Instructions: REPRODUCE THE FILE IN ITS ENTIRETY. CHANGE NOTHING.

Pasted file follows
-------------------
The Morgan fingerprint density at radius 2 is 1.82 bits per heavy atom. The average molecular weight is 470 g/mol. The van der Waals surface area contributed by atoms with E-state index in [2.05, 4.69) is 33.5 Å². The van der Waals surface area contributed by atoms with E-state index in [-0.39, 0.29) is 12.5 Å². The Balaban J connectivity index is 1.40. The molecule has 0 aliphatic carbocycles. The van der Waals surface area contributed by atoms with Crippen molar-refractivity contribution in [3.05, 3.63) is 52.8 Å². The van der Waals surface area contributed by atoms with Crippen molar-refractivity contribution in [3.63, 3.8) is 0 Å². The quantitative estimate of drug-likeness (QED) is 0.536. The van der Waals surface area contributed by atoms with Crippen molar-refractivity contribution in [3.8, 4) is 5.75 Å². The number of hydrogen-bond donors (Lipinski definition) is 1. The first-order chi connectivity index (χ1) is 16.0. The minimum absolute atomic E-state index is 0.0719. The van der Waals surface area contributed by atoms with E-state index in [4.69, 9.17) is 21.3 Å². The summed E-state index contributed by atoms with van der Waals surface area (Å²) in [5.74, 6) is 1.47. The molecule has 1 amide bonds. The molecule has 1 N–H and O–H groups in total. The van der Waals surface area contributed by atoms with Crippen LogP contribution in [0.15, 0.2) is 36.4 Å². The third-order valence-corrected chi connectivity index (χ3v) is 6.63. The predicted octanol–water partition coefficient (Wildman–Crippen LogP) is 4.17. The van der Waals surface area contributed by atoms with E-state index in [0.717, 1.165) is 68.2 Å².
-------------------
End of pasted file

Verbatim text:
The Morgan fingerprint density at radius 2 is 1.82 bits per heavy atom. The average molecular weight is 470 g/mol. The van der Waals surface area contributed by atoms with E-state index in [2.05, 4.69) is 33.5 Å². The van der Waals surface area contributed by atoms with E-state index in [-0.39, 0.29) is 12.5 Å². The Balaban J connectivity index is 1.40. The molecule has 0 aliphatic carbocycles. The van der Waals surface area contributed by atoms with Crippen molar-refractivity contribution in [3.05, 3.63) is 52.8 Å². The van der Waals surface area contributed by atoms with Crippen molar-refractivity contribution in [3.63, 3.8) is 0 Å². The quantitative estimate of drug-likeness (QED) is 0.536. The van der Waals surface area contributed by atoms with Crippen molar-refractivity contribution in [3.8, 4) is 5.75 Å². The number of hydrogen-bond donors (Lipinski definition) is 1. The first-order chi connectivity index (χ1) is 16.0. The minimum absolute atomic E-state index is 0.0719. The van der Waals surface area contributed by atoms with E-state index in [4.69, 9.17) is 21.3 Å². The summed E-state index contributed by atoms with van der Waals surface area (Å²) in [5.74, 6) is 1.47. The molecule has 1 amide bonds. The molecule has 1 N–H and O–H groups in total. The van der Waals surface area contributed by atoms with Crippen LogP contribution in [0.15, 0.2) is 36.4 Å². The third-order valence-corrected chi connectivity index (χ3v) is 6.63. The predicted octanol–water partition coefficient (Wildman–Crippen LogP) is 4.17. The van der Waals surface area contributed by atoms with E-state index in [0.717, 1.165) is 68.2 Å².